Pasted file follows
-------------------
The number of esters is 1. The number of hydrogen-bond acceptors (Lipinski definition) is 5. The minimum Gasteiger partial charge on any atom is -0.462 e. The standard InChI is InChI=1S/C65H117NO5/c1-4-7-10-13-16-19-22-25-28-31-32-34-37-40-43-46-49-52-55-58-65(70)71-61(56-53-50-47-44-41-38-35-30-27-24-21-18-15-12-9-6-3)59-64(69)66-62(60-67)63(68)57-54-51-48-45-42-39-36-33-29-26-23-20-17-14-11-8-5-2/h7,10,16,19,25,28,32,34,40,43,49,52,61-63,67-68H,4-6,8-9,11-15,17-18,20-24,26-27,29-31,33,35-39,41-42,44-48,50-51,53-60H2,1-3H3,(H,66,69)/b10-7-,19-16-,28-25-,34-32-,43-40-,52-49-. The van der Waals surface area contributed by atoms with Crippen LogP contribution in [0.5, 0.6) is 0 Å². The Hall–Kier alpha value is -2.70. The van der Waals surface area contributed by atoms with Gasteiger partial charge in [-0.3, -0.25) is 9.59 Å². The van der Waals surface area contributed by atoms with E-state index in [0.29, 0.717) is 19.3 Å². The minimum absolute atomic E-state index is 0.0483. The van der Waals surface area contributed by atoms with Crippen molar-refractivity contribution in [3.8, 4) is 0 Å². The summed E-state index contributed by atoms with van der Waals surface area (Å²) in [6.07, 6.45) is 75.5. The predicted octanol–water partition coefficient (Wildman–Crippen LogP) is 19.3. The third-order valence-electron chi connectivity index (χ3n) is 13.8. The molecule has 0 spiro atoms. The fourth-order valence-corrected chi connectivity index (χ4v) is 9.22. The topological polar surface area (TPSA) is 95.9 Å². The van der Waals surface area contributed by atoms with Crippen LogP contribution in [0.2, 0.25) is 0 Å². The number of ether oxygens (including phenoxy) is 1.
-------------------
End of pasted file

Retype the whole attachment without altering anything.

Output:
The number of esters is 1. The number of hydrogen-bond acceptors (Lipinski definition) is 5. The minimum Gasteiger partial charge on any atom is -0.462 e. The standard InChI is InChI=1S/C65H117NO5/c1-4-7-10-13-16-19-22-25-28-31-32-34-37-40-43-46-49-52-55-58-65(70)71-61(56-53-50-47-44-41-38-35-30-27-24-21-18-15-12-9-6-3)59-64(69)66-62(60-67)63(68)57-54-51-48-45-42-39-36-33-29-26-23-20-17-14-11-8-5-2/h7,10,16,19,25,28,32,34,40,43,49,52,61-63,67-68H,4-6,8-9,11-15,17-18,20-24,26-27,29-31,33,35-39,41-42,44-48,50-51,53-60H2,1-3H3,(H,66,69)/b10-7-,19-16-,28-25-,34-32-,43-40-,52-49-. The van der Waals surface area contributed by atoms with Crippen LogP contribution in [0.5, 0.6) is 0 Å². The Hall–Kier alpha value is -2.70. The van der Waals surface area contributed by atoms with Gasteiger partial charge in [-0.3, -0.25) is 9.59 Å². The van der Waals surface area contributed by atoms with E-state index in [0.29, 0.717) is 19.3 Å². The minimum absolute atomic E-state index is 0.0483. The van der Waals surface area contributed by atoms with Crippen molar-refractivity contribution in [3.8, 4) is 0 Å². The summed E-state index contributed by atoms with van der Waals surface area (Å²) in [6.07, 6.45) is 75.5. The predicted octanol–water partition coefficient (Wildman–Crippen LogP) is 19.3. The third-order valence-electron chi connectivity index (χ3n) is 13.8. The molecule has 0 spiro atoms. The fourth-order valence-corrected chi connectivity index (χ4v) is 9.22. The topological polar surface area (TPSA) is 95.9 Å². The van der Waals surface area contributed by atoms with Crippen LogP contribution in [0.2, 0.25) is 0 Å². The number of ether oxygens (including phenoxy) is 1.